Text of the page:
JEL: C79 D82
    Date: 2012–01
  9. By: Mathias Erlei; Heike Schenk-Mathes (Abteilung für Volkswirtschaftslehre, Technische Universität Clausthal (Department of Economics, Technical University Clausthal))
    Abstract: We conducted six treatments of a standard moral hazard experiment with hidden action. All treatments had identical Nash equilibria. However, the behavior in all treatments and periods was inconsistent with established agency theory (Nash equilibrium). In the early periods of the experiment, behavior differed significantly between treatments. This difference largely vanished in the final periods. We used logit equilibrium (LE) as a device to grasp boundedly rational behavior and found the following: (1) LE predictions are much closer to subjects’ behavior in the laboratory; (2) LE probabilities of choosing between strategies and experimental behavior show remarkably similar patterns; and (3) profit‐maximizing contract offers according to the LE are close to those derived from regressions.
    Keywords: experiment, logit equilibrium, moral hazard, hidden action
    JEL: C72 C92 J31 L14
    Date: 2012
  10. By: Thomas W.L. Norman
    Abstract: In von Neumann and Morgenstern’s sample model of poker, equilibrium has the first player bet with high and low hands, and check with intermediate hands. The second player then calls if his hand is sufficiently high. Betting by the low hands is interpreted as bluffing, and is a pure strategy. Here we show that this equilibrium is nongeneric, in the sense that it ceases to exist if the first player is allowed to choose among many possible bets, rather than just one. Moreover, Newman’s solution for this case - which also has pure-strategy bluffing - is shown not to be a sequential equilibrium. However, a modified solution - where low hands bluff using mixed strategies - is a sequential equilbrium.
    Keywords: Poker, Game theory, Mixed strategies, Perfect Bayesian equilibrum, Sequential equilibrium
    JEL: C73
    Date: 2012
  11. By: Elyès Jouini (CEREMADE - CEntre de REcherches en MAthématiques de la DEcision - CNRS : UMR7534 - Université Paris IX - Paris Dauphine); Clotilde Napp (CREST - Centre de Recherche en Économie et Statistique - INSEE - École Nationale de la Statistique et de l'Administration Économique, DRM - Dauphine Recherches en Management - CNRS : UMR7088 - Université Paris IX - Paris Dauphine); Yannick Viossat (CEREMADE - CEntre de REcherches en MAthématiques de la DEcision - CNRS : UMR7534 - Université Paris IX - Paris Dauphine)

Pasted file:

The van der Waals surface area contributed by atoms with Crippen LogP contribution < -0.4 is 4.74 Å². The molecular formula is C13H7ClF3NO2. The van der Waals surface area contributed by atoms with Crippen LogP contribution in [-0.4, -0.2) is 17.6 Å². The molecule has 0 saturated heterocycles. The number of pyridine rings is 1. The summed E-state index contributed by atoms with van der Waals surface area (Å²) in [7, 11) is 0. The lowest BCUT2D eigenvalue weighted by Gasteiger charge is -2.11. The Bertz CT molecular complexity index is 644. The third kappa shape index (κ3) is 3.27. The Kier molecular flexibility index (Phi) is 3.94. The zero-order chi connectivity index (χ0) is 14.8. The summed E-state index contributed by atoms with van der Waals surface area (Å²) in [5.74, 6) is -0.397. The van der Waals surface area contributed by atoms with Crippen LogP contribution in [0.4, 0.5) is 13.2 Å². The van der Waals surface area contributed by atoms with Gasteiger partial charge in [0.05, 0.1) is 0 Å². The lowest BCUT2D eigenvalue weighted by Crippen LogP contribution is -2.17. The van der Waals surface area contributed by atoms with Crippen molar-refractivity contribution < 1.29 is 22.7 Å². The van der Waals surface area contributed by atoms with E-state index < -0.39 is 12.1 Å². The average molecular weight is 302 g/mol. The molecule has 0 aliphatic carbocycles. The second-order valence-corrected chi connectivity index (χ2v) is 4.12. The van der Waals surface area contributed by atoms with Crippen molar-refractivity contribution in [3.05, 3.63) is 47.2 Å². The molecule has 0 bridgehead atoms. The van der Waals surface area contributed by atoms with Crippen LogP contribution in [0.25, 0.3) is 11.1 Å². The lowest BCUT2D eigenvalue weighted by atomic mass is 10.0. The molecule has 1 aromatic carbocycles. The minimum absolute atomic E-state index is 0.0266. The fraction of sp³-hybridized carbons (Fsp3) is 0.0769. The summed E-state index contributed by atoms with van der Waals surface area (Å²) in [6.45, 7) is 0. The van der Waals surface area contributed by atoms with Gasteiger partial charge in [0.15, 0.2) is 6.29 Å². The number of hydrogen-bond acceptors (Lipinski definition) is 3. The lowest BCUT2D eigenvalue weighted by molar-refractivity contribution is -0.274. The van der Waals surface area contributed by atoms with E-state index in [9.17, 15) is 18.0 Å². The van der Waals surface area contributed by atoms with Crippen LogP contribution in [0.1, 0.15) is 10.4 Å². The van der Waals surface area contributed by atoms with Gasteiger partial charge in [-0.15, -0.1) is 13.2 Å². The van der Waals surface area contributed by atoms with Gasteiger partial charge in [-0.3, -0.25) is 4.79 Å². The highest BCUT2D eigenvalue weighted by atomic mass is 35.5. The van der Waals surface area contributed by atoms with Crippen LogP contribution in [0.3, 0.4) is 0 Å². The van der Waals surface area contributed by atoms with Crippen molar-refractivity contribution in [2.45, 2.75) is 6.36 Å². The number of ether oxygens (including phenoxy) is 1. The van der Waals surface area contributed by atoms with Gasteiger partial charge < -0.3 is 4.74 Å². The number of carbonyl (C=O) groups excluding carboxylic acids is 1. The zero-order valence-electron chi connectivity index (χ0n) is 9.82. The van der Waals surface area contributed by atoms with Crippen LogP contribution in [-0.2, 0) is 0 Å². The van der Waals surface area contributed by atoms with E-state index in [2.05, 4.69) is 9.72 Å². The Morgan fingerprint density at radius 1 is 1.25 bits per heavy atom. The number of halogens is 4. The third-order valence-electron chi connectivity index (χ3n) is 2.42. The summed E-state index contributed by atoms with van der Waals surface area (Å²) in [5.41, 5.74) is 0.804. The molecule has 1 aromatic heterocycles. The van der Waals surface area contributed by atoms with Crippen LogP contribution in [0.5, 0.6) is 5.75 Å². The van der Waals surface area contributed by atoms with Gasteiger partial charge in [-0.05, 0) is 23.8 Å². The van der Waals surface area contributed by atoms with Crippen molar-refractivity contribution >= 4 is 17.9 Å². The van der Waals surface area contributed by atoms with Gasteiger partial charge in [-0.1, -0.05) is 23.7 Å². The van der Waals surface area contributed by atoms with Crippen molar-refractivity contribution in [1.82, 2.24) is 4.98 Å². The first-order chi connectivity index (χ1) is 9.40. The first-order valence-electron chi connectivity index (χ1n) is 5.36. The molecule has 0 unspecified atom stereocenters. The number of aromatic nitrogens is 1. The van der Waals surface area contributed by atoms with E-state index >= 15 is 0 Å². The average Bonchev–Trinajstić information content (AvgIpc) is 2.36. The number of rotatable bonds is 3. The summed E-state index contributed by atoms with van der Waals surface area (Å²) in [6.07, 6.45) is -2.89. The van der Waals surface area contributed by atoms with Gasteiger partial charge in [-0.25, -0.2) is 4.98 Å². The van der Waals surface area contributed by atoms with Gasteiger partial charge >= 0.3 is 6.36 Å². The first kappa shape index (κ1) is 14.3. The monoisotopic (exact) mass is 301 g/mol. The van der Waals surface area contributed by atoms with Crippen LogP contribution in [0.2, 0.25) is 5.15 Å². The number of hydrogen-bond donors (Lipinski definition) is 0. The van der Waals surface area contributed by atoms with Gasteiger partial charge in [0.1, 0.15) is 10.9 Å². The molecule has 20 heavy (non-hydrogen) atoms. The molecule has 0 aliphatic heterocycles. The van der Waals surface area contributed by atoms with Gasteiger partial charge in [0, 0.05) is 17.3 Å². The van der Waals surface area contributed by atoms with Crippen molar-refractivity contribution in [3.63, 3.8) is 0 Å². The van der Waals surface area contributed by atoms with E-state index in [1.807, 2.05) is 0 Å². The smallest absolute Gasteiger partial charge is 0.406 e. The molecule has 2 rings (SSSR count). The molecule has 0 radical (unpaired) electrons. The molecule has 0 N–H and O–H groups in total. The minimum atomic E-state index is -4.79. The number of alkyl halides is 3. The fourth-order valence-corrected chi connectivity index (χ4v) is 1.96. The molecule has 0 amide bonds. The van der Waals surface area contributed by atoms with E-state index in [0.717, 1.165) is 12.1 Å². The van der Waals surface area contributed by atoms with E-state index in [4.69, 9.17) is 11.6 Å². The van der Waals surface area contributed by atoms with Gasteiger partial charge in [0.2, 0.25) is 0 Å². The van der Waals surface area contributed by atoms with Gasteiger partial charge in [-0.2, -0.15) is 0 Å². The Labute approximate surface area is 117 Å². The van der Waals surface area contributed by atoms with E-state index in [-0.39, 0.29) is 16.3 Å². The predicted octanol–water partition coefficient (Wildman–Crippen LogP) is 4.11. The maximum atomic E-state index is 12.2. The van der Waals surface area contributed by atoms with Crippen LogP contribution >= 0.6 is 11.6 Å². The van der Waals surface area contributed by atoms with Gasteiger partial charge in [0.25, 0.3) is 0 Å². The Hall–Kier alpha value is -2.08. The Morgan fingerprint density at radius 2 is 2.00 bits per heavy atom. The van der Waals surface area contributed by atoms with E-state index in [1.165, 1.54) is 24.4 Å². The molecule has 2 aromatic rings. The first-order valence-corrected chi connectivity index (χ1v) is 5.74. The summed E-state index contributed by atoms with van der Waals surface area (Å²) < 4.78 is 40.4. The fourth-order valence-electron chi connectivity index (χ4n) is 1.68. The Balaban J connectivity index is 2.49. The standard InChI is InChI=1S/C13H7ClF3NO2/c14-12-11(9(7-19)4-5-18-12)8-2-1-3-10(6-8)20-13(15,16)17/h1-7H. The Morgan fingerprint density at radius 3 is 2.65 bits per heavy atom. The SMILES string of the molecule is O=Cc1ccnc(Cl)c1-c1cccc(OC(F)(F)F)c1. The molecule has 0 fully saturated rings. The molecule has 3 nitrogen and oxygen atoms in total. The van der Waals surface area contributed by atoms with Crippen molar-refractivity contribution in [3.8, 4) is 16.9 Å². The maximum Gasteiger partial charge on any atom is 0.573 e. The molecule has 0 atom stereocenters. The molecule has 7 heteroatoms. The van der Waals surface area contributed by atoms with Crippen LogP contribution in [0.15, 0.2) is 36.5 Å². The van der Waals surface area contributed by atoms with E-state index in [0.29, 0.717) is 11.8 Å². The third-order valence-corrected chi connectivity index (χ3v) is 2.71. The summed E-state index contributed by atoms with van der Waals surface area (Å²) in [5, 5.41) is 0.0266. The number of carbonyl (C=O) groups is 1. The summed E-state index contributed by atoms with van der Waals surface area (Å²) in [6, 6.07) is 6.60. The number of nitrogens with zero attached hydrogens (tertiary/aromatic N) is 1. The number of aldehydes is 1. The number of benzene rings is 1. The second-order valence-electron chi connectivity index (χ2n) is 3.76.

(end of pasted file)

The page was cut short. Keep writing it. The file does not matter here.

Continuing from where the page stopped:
Abstract: We provide a discipline for belief formation through a model of subjective beliefs, in which agents hold strategic beliefs. More precisely, we consider beliefs as a strategic variable that agents can choose (consciously or not) in order to maximize their utility at the equilibrium. These strategic beliefs result from an evolutionary process. We find that evolutionary strategic behavior leads to belief subjectivity and heterogeneity. Optimism (resp. overconfidence) as well as pessimism (resp. doubt) both emerge from the evolution process. Furthermore, we obtain a positive correlation between pessimism (rep. doubt) and risk-tolerance. We analyse the equilibrium characteristics. Under reasonable assumptions, the consensus belief is pessimistic and, as a consequence, the risk premium is higher than in a standard setting.
    Keywords: Beliefs formation, strategic beliefs, optimal beliefs, distorded beliefs, pessimism, risk premium
    Date: 2012–01–03
  12. By: Sami Al-Suwailem
    Abstract: The global financial crisis proved the critical impact of the gap between individual rationality and group rationality. This gap is not supposed to arise in a Neoclassical world, but it frequently arises in a world as complex as ours. The paper explores how endogenous instability might arise due to such a gap, and what behavioral rules might help to mitigate its impact.
    Keywords: fallacy of composition, empathy, n-person prisoner’s dilemma games, n-person zero-sum games, symmetry, the golden rule.
    JEL: C70 D03 D87 G01
    Date: 2012
  13. By: M. Kopel; L. Lambertini
    Abstract: We show that Miller and Pazgal.s (2001) model of strategic delegation, in which managerial incentives are based upon relative performance, is affected by a non-existence problem which has impact on the price equilibrium. The undercutting incentives generating this result are indeed similar to those affecting the stability of price cartels.
    JEL: C73 L13
    Date: 2012–01